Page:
Despite being six years old today, Ethereum, in all its glory, is still facing issues like scalability and pocket-burning gas fees. The network can address these concerns via two options – sharding and Layer 2 (L2) solutions.
Though the network is trying hard to incorporate a sharding scaling solution on ETH 2.0, it remains a distant dream as the team is far behind in terms of development. It leaves us with the second option, which is a Layer 2 (L2) scaling solution.
An L2 solution runs on top of the main chain (Layer 1 or L1) of Ethereum. It exists on the Ethereum network as a smart contract and does not need changes to the base level protocol to interact. L2 solutions have different functions, like scaling payments, off-chain computation, or smart contracts. However, they all have one similar feature – to move most of the transactions off the chain. This allows L2 solutions to improve the transaction processing rate (TPS) while lowering the gas fee. As the Ethereum network gets congested and incurs high gas fees on even simple transactions, many L2 solutions have come up in the crypto space to solve the inherent issues.
A product of Offchain Labs, Arbitrum interoperates closely with Ethereum to allow Solidity developers to easily cross-compile their smart contracts. The platform consists of three main components – Compiler, EthBridge, and Validators.
As the name says, Compiler compiles a set of smart-contracts written in Solidity into a single executable file that can run on the Arbitrum Virtual Machine (AVM). EthBridge is a decentralized application (dApp) deployed on Ethereum that serves as a bridge between Arbitrum and Ethereum networks. On the other hand, Validators are responsible for working almost entirely off-chain and keeping track of the state of the AVM. It is also important to note the platform doesn’t have a native token and has no plans to launch one soon.
Furthermore, Arbitrum also supports a sidechain aggregation of transactions called rollup technology. It is set to launch on May 28, 2021, with developers’ support from Alchemy. Additionally, the platform has a huge list of partners including Graph Protocol, OKEx, ChainLink, to name a few.
Optimism is a L2 scaling protocol designed to make transactions affordable and faster for Ethereum users. With only a few exceptions, developers can build Solidity smart contracts that can run on Optimism. Additionally, off-chain codes like wallets and UIs can interact with L2 contracts of the platform. The mainnet public launch of the Optimism network was scheduled for March, which didn’t happen, and now the project is expected to launch in July.
The platform has a strong partnership with SynthetiX as it recently allowed SNX token holders to stake on Optimism L2 solution. Additionally, Optimism has partnered with Etherscan and Rubicon.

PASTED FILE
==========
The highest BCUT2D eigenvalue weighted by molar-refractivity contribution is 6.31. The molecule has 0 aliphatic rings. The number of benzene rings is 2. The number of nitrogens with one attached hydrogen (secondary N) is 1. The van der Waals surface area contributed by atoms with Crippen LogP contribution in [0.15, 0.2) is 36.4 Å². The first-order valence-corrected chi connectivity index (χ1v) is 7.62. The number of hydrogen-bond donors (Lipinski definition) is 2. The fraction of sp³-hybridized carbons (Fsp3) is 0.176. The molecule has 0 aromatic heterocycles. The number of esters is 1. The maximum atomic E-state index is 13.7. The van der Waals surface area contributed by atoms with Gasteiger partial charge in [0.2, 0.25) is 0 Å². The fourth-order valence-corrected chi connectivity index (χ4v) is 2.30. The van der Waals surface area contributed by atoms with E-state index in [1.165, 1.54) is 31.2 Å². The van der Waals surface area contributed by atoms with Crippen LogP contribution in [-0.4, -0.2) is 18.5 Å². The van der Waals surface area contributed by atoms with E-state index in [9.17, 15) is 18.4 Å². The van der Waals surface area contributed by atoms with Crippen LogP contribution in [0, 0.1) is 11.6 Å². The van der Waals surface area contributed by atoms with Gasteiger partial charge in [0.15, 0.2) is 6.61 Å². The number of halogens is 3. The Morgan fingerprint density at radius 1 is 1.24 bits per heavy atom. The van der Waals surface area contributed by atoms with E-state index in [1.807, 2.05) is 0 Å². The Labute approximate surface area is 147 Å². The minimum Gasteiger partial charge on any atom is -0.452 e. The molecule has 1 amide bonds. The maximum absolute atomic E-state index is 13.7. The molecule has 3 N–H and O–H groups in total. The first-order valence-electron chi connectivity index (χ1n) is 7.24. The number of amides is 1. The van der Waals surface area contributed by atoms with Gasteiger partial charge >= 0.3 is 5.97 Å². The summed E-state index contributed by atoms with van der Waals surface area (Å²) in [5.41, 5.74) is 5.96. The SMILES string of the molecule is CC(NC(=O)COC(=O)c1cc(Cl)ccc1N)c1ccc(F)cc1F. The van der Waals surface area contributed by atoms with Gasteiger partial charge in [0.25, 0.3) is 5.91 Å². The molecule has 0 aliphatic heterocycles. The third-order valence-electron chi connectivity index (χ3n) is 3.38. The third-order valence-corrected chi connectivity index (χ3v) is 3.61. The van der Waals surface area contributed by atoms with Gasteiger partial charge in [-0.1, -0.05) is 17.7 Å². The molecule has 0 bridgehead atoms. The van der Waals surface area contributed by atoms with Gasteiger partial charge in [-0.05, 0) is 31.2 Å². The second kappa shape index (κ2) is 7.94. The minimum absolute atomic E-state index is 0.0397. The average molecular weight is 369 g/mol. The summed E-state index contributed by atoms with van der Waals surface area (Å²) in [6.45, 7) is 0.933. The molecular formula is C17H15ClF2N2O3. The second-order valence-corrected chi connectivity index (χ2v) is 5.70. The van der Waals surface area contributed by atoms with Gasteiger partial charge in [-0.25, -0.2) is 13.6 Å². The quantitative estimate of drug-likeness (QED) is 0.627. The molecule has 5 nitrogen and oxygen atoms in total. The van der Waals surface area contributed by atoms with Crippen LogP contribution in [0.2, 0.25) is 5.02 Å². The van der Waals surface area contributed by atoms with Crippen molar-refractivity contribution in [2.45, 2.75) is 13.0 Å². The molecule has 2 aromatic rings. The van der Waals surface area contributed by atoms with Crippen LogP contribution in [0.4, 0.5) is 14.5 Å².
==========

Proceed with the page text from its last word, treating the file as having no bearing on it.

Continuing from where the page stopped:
Polygon (formerly Matic)
Polygon is a framework for building and connecting Ethereum-based blockchain networks. The platform provides all necessary tools and components, which developers can utilize to create optimized instances of Ethereum. These instances combine standalone blockchain features like scalability, sovereignty, and flexibility with Ethereum’s security and developer experience.
As Ethereum delays its transition to ETH2.0, the Polygon network is growing at an exponential rate. Despite the ongoing slow market, the native Matic token’s price is hovering around the $2 price range. Besides, the platform has a reputable list of partners, including Graphlink, Umbrella Network, Mogul Productions, Kambria Open Innovation, and many more.
xDai Chain is an Ethereum-based sidechain that allows users to process fast and inexpensive transactions. The platform uses a Proof-of-Stake (PoS) consensus mechanism that enables users to stake the native xDAI token on the network to become validators. xDAI is a stablecoin whose value is pegged to the US Dollar.
The xDai ecosystem continues to flourish as it integrates and partners with different projects and platforms. The platform has a huge list of partners that includes renowned names like Chainlink, HOPR, Ramp Network, Ankr, Unifty, SushiSwap, CardStack, and many more.
Powered by the Polkadot network, Parastate provides a better and efficient alternative to Ethreum’s Virtual Machine. The platform supports pallets on EVM for seamless compatibility with decentralized applications built on the Ethereum network. Additionally, Parastate offers EWASM, a WebAssembly-flavored EVM, that shares the data structure of blocks and accounts with the EVM.
The platform has a dual token structure. STATE is the native Ethereum protocol token of Parastate. On the other hand, pDOT is issued to users in return for staking and locking their DOT tokens to support and bid for Parastate parachin slot auction on Polkadot.
In addition to addressing scaling and transaction fee issues, Cartesi’s L2 solution also solves the lack of compatibility concern of legacy software stacks. To do so, the platform relies on Cartesi Machine that allows developers to run decentralized logic off-chain, on a Linux environment. CTSI is the native token of Cartesi that incentivizes the platform’s Node operators to engage with the network transparently and honestly.
In order to further grow its ecosystem, Cartesi has partnered with Travala, IOTA Foundation, Elrond, Binance Smart Chain, and more.
L2 projects are the only solution to the growing concern of Ethereum and Ethereum-based protocols. All the above-listed platforms will bring a dramatic change to the blockchain ecosystem. However, all are still in their testing stage, and it might take them some time to launch their solutions.
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